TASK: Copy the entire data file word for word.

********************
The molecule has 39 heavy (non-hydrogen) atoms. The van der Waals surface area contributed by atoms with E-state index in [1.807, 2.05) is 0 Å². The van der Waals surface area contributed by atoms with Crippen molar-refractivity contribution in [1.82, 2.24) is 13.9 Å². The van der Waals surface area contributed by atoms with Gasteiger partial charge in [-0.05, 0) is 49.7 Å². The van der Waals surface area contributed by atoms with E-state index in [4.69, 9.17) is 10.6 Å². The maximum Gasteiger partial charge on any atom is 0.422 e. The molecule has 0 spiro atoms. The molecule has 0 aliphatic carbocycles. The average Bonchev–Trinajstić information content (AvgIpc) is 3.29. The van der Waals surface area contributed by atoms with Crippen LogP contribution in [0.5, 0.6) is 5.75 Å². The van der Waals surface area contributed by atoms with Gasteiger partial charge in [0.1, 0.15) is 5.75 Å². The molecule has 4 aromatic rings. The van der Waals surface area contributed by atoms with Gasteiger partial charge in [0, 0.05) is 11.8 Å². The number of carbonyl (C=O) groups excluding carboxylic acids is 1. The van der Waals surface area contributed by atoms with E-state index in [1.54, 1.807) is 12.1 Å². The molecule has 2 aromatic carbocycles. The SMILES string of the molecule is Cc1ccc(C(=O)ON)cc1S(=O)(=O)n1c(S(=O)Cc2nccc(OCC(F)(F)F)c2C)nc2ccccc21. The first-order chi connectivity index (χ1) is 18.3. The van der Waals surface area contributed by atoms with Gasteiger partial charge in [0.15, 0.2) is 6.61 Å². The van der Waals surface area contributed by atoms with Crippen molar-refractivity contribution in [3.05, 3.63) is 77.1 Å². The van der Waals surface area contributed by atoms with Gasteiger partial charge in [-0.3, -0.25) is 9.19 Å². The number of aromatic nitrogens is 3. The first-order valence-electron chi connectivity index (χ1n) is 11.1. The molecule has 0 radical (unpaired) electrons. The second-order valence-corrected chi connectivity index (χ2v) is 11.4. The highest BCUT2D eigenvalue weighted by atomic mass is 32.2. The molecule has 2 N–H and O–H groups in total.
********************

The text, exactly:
The molecule has 39 heavy (non-hydrogen) atoms. The van der Waals surface area contributed by atoms with E-state index in [1.807, 2.05) is 0 Å². The van der Waals surface area contributed by atoms with Crippen molar-refractivity contribution in [1.82, 2.24) is 13.9 Å². The van der Waals surface area contributed by atoms with Gasteiger partial charge in [-0.05, 0) is 49.7 Å². The van der Waals surface area contributed by atoms with E-state index in [4.69, 9.17) is 10.6 Å². The maximum Gasteiger partial charge on any atom is 0.422 e. The molecule has 0 spiro atoms. The molecule has 0 aliphatic carbocycles. The average Bonchev–Trinajstić information content (AvgIpc) is 3.29. The van der Waals surface area contributed by atoms with Crippen LogP contribution in [0.5, 0.6) is 5.75 Å². The van der Waals surface area contributed by atoms with Gasteiger partial charge in [0.1, 0.15) is 5.75 Å². The molecule has 4 aromatic rings. The van der Waals surface area contributed by atoms with Gasteiger partial charge in [0, 0.05) is 11.8 Å². The number of carbonyl (C=O) groups excluding carboxylic acids is 1. The van der Waals surface area contributed by atoms with E-state index in [1.54, 1.807) is 12.1 Å². The molecule has 2 aromatic carbocycles. The SMILES string of the molecule is Cc1ccc(C(=O)ON)cc1S(=O)(=O)n1c(S(=O)Cc2nccc(OCC(F)(F)F)c2C)nc2ccccc21. The first-order chi connectivity index (χ1) is 18.3. The van der Waals surface area contributed by atoms with Gasteiger partial charge in [0.15, 0.2) is 6.61 Å². The van der Waals surface area contributed by atoms with Crippen molar-refractivity contribution in [3.05, 3.63) is 77.1 Å². The van der Waals surface area contributed by atoms with Gasteiger partial charge in [-0.3, -0.25) is 9.19 Å². The number of aromatic nitrogens is 3. The first-order valence-electron chi connectivity index (χ1n) is 11.1. The molecule has 0 radical (unpaired) electrons. The second-order valence-corrected chi connectivity index (χ2v) is 11.4. The highest BCUT2D eigenvalue weighted by atomic mass is 32.2. The molecule has 2 N–H and O–H groups in total.